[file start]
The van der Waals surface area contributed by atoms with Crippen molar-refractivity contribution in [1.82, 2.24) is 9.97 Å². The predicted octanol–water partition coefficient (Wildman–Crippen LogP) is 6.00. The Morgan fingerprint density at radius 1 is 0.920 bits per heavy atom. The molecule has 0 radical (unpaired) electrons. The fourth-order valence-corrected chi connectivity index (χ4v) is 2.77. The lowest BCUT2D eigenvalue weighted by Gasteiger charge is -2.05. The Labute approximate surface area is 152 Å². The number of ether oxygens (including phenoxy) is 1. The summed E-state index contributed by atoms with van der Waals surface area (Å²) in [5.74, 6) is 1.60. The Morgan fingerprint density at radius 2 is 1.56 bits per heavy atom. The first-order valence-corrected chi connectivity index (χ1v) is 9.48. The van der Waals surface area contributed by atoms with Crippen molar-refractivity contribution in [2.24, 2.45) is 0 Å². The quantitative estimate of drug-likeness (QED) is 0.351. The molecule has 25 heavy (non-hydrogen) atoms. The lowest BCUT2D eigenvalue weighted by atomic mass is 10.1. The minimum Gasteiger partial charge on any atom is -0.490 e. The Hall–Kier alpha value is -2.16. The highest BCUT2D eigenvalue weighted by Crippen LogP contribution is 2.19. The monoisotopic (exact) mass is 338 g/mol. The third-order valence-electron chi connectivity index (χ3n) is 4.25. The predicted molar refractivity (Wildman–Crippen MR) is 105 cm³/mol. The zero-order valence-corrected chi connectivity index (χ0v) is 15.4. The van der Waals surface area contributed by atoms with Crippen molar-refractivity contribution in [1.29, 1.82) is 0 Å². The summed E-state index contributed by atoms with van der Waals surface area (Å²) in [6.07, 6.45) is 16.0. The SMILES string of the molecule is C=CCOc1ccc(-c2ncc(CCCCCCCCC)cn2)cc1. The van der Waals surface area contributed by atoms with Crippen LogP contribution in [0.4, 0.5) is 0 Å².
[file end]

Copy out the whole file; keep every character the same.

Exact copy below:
The van der Waals surface area contributed by atoms with Crippen molar-refractivity contribution in [1.82, 2.24) is 9.97 Å². The predicted octanol–water partition coefficient (Wildman–Crippen LogP) is 6.00. The Morgan fingerprint density at radius 1 is 0.920 bits per heavy atom. The molecule has 0 radical (unpaired) electrons. The fourth-order valence-corrected chi connectivity index (χ4v) is 2.77. The lowest BCUT2D eigenvalue weighted by Gasteiger charge is -2.05. The Labute approximate surface area is 152 Å². The number of ether oxygens (including phenoxy) is 1. The summed E-state index contributed by atoms with van der Waals surface area (Å²) in [5.74, 6) is 1.60. The Morgan fingerprint density at radius 2 is 1.56 bits per heavy atom. The first-order valence-corrected chi connectivity index (χ1v) is 9.48. The van der Waals surface area contributed by atoms with Crippen molar-refractivity contribution in [2.24, 2.45) is 0 Å². The quantitative estimate of drug-likeness (QED) is 0.351. The molecule has 25 heavy (non-hydrogen) atoms. The lowest BCUT2D eigenvalue weighted by atomic mass is 10.1. The minimum Gasteiger partial charge on any atom is -0.490 e. The Hall–Kier alpha value is -2.16. The highest BCUT2D eigenvalue weighted by Crippen LogP contribution is 2.19. The monoisotopic (exact) mass is 338 g/mol. The third-order valence-electron chi connectivity index (χ3n) is 4.25. The predicted molar refractivity (Wildman–Crippen MR) is 105 cm³/mol. The zero-order valence-corrected chi connectivity index (χ0v) is 15.4. The van der Waals surface area contributed by atoms with Crippen molar-refractivity contribution in [1.29, 1.82) is 0 Å². The summed E-state index contributed by atoms with van der Waals surface area (Å²) in [6.07, 6.45) is 16.0. The SMILES string of the molecule is C=CCOc1ccc(-c2ncc(CCCCCCCCC)cn2)cc1. The van der Waals surface area contributed by atoms with Crippen LogP contribution in [0.4, 0.5) is 0 Å².